Small Native Trees & April 4 Successful Gardener Class

— Written By and last updated by Nancie Mandeville
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Dogwood Tree in Bloom

Small Native Trees can be added to your landscape to provide beauty and to attract wildlife to your garden.

Some small native trees you may consider are Eastern Redbud, Flowering Dogwood, White Fringetree, Sweetbay Magnolia, Common Witch-hazel.

Eastern Redbud and Flowering Dogwood both grow as understory trees or at the open edge of the woods and will grow to around 20-30’ tall and wide. Both of these natives bloom before their leaves emerge. The flowers of the Eastern Redbud are edible and can be eaten raw or cooked. Seeds of both of these trees are eaten by birds and mammals.

White Fringetree is another understory tree that grows to be about 20’ tall and wide. It produces strappy, white fragrant blossoms in early spring just as its leaves are expanding. In the words of plantsman, Michael Dirr, “Birds relish the fruit that ripens in August – September.”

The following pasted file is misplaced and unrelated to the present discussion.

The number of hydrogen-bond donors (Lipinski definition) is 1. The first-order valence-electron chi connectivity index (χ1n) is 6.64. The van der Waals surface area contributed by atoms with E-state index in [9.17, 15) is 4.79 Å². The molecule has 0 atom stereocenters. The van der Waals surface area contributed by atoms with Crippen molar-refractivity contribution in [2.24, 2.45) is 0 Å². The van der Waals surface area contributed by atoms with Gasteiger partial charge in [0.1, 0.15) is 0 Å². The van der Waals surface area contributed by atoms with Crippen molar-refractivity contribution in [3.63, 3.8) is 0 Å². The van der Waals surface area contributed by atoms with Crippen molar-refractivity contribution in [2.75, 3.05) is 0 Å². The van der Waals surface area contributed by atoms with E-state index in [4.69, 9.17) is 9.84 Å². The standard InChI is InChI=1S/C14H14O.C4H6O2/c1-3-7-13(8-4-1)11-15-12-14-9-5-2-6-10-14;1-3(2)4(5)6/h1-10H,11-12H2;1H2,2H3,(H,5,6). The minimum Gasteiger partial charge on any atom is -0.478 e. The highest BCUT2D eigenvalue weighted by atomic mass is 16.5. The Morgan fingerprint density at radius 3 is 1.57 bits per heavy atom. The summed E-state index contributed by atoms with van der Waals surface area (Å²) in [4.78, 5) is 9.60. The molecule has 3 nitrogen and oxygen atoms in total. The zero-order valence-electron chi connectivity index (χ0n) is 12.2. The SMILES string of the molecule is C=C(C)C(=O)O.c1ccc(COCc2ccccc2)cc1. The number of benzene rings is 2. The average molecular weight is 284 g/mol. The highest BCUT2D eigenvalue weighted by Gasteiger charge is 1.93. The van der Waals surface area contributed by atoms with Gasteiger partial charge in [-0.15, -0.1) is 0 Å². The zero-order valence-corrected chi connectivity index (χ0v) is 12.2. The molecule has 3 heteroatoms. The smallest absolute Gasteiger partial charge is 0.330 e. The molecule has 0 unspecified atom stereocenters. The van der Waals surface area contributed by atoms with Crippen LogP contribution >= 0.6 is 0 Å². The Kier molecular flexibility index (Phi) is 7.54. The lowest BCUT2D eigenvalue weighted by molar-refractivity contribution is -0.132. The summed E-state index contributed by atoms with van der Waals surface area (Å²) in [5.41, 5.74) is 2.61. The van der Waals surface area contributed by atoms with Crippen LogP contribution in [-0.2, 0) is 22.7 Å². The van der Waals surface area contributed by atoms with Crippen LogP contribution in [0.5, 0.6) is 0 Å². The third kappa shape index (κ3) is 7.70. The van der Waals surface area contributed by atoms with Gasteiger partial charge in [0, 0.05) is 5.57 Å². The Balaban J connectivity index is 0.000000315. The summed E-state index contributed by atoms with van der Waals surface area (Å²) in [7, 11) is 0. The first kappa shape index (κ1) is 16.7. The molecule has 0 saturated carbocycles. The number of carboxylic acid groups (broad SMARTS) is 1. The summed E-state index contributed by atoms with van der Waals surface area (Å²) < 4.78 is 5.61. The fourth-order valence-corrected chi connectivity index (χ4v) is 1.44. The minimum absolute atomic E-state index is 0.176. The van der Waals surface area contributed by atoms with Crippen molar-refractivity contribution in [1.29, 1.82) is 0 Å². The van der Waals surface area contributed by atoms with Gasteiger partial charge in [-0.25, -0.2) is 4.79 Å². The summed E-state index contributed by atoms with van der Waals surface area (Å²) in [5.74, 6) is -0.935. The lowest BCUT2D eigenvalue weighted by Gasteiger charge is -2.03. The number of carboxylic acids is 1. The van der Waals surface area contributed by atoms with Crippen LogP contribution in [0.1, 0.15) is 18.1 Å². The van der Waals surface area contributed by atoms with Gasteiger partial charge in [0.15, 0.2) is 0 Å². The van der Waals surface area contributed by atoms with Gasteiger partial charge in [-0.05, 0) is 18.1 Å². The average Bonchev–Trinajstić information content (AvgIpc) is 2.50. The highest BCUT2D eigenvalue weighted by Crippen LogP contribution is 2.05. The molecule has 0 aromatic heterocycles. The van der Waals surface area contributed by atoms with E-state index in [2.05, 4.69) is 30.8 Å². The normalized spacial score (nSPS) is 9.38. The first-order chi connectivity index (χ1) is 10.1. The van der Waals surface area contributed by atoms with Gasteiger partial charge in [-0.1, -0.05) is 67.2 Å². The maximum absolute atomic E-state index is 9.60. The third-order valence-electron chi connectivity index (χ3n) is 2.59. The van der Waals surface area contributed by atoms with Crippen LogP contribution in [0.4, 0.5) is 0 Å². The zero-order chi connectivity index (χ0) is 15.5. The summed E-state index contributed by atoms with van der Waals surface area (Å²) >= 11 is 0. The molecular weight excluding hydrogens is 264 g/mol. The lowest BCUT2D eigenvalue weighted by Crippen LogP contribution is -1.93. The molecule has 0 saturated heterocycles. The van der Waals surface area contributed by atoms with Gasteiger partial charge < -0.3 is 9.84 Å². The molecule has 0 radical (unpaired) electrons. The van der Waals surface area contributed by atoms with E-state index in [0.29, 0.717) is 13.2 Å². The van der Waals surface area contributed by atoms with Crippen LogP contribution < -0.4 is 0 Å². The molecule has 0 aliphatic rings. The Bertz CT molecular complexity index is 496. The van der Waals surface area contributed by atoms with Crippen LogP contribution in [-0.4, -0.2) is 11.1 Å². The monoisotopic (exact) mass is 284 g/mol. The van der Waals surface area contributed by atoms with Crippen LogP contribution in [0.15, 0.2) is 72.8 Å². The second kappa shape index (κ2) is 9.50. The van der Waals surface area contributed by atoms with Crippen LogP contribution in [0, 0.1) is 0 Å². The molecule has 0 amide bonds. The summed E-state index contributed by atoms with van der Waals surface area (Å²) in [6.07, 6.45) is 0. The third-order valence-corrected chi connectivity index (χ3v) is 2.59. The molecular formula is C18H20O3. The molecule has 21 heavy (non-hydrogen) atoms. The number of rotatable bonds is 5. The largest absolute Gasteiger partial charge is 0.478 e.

Sweetbay Magnolia is semi-evergreen, grows to be 20-30’ tall and about ½ as wide. This magnolia has a smaller version of the southern magnolia leaf, flower & fruit with the flowers having the same citrusy fragrance like that of the larger magnolia. It will grow in wet areas and fruit is eaten by birds and mammals.

Common Witch-hazel grows as a large shrub or small tree to 20-25’ tall and wide. This plant produces strappy yellow fragrant flowers in November and is always a delight when you find it in bloom in your garden. Fruit is eaten by birds, rabbits, and deer.

Consider adding one of these small native trees to your landscape to benefit wildlife and for your own enjoyment.

Join the Extension Master Gardener℠ volunteers ofUnion County for their free April 4, 2019, Successful Gardener Educational Program, at 7 p.m. at the N.C. Cooperative Extension of Union County office at the Union County Agriculture Center. The speaker will be Jean Woods from the North Carolina Native Plant Society and she will be discussing “Women Botanists” and the role they have played in Botany and Horticulture since the colonial period. The program is free, but you are requested to RSVP if you plan to attend by calling 704-283-3822 and leaving a message.